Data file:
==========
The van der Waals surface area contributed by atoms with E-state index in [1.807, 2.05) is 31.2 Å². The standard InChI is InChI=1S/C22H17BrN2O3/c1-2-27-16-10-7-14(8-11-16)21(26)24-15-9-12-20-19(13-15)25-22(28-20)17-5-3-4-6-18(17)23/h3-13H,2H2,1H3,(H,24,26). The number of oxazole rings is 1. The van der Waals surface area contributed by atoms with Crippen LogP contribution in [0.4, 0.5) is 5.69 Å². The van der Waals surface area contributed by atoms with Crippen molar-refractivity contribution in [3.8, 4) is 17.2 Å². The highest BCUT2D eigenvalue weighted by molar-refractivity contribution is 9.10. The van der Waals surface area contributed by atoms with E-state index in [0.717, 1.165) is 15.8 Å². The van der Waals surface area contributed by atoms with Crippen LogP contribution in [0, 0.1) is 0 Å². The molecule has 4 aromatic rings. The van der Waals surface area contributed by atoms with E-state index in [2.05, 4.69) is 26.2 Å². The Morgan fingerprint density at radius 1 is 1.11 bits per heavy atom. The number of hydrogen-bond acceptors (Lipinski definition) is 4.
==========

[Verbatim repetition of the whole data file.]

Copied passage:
The van der Waals surface area contributed by atoms with E-state index in [1.807, 2.05) is 31.2 Å². The standard InChI is InChI=1S/C22H17BrN2O3/c1-2-27-16-10-7-14(8-11-16)21(26)24-15-9-12-20-19(13-15)25-22(28-20)17-5-3-4-6-18(17)23/h3-13H,2H2,1H3,(H,24,26). The number of oxazole rings is 1. The van der Waals surface area contributed by atoms with Crippen LogP contribution in [0.4, 0.5) is 5.69 Å². The van der Waals surface area contributed by atoms with Crippen molar-refractivity contribution in [3.8, 4) is 17.2 Å². The highest BCUT2D eigenvalue weighted by molar-refractivity contribution is 9.10. The van der Waals surface area contributed by atoms with E-state index in [0.717, 1.165) is 15.8 Å². The van der Waals surface area contributed by atoms with Crippen LogP contribution in [0, 0.1) is 0 Å². The molecule has 4 aromatic rings. The van der Waals surface area contributed by atoms with E-state index in [2.05, 4.69) is 26.2 Å². The Morgan fingerprint density at radius 1 is 1.11 bits per heavy atom. The number of hydrogen-bond acceptors (Lipinski definition) is 4.